Pilot Program to Enable Dutch and U.S. Higher Education Institutions to Verify Student Credentials Online at No Cost
In April 2012, the first annual Digital Student Data Depositories Worldwide (DSDDW) seminar was held in Groningen, the Netherlands. As a result, the Groningen Declaration was created and signed by the Clearinghouse along with the other foundational members, including seven countries and two European educational organizations. It states the need for “a more complete and far-reaching delivery of digital student data.” The DUO pilot program is one result of this declaration. It will serve as a model as to how data exchange can be implemented worldwide between other nations.
The DUO pilot program was presented at DSDDW 2013, recently held in Beijing, China, and sponsored by the Clearinghouse and the American Association of Collegiate Registrars and Admissions Officers (AACRAO). The pilot, along with other DSDDW developments, will also be discussed today, April 15, by a panel of attendees of the Beijing seminar, including Rick Torres, president and CEO of the Clearinghouse, at the annual AACRAO meeting in San Francisco.
“As we navigate through a new world of technological advances that allow us to move into a ‘paperless’ era, programs like the one championed by DUO and the Clearinghouse will become increasingly important worldwide. Today, there are over 750,000 international students studying in the U.S., and all estimates have those numbers increasing pretty dramatically over the next few years. The current work burden for international admissions staff at U.S. universities is a clear pain point for most institutions. Scaling this effort will create an environment where greater numbers of students and skilled workers, along with their student record data, can move freely on a global scale, with a high level of transparency and reduction of administrative work burdens,” stated Mr. Torres. “We are proud to be at the forefront of digital student data portability and authentication, and look forward to working with other nations on their programs.”
According to Dik Van der Wal, director of International Services, at DUO, “DUO is happy to support this process, learning from each other’s experiences and taking these small yet concrete steps. Both the Clearinghouse and DUO are in agreement around student data privacy, institutional and student data ownership, and securing that all transactions meet the privacy guarantees of each country.”
DUO is the Dutch government’s implementation organization for education. DUO finances and informs students and educational institutions and organizes examinations. In short, DUO makes good education possible. DUO’s International Services department is the bridge between education and the international labor market. It recognizes and legalizes Diplomas and functions as the national Europass Centre. DUO’s most extensive duties are the funding of educational institutions and the distribution of student loans and grants. Every year, DUO finances about 9,000 educational institutes in primary, secondary and tertiary education. Every year we process about 30 billion euros. About 700,000 students in the Netherlands receive their student finance via DUO. We also organize about 200,000 examinations a year.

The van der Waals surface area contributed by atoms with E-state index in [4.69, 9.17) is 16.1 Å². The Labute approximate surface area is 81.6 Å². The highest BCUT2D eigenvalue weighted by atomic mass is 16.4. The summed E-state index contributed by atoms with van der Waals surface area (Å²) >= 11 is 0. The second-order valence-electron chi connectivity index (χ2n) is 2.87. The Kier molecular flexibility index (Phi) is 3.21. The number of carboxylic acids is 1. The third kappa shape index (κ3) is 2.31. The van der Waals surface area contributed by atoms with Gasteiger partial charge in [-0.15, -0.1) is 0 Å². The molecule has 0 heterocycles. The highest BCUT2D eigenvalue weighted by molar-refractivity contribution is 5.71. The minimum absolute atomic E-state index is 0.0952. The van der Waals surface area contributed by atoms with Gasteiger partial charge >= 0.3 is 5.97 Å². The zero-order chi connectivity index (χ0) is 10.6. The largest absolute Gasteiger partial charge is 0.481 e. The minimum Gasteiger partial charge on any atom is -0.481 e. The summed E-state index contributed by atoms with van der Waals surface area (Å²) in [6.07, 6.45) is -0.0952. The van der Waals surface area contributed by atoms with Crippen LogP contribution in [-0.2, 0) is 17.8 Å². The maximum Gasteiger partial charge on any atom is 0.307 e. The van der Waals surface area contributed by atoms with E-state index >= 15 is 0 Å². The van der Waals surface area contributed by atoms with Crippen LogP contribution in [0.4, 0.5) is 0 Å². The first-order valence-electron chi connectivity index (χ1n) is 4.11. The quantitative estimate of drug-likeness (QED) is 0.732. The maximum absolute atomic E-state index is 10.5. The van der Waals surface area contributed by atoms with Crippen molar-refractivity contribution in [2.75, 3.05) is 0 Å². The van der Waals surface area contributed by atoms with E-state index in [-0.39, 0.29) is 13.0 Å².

About the National Student Clearinghouse
The National Student Clearinghouse (a nonprofit formed in 1993) is the trusted source for and leading provider of higher education verifications and electronic education record exchanges, handling more than 700 million verification requests and 200 million education record exchanges annually. The Clearinghouse serves as a single point of contact for the collection and timely exchange of accurate and comprehensive enrollment, degree, and certificate records on behalf of its more than 3,300 participating higher education institutions, which represent 96 percent of all students in public and private U.S. institutions. The Clearinghouse also provides thousands of high schools and districts with continuing collegiate enrollment, progression, and completion statistics on their alumni.
Through its verification, electronic exchange, and reporting services, the Clearinghouse saves the education community cumulatively nearly four hundred million dollars annually. Most Clearinghouse services are provided to colleges and universities at little or no charge, including enhanced transcript and research services, enabling institutions to redistribute limited staff and budget resources to more important student service efforts. Clearinghouse services are designed to facilitate an institution’s compliance with the Family Educational Rights and Privacy Act, The Higher Education Act, and other applicable laws.
In addition, the Clearinghouse provides accurate, timely enrollment and degree verifications to student loan providers, employers, student credit issuers, the U.S. Department of Education, and others who access its registry more than half a billion times annually. For more information, visit http://www.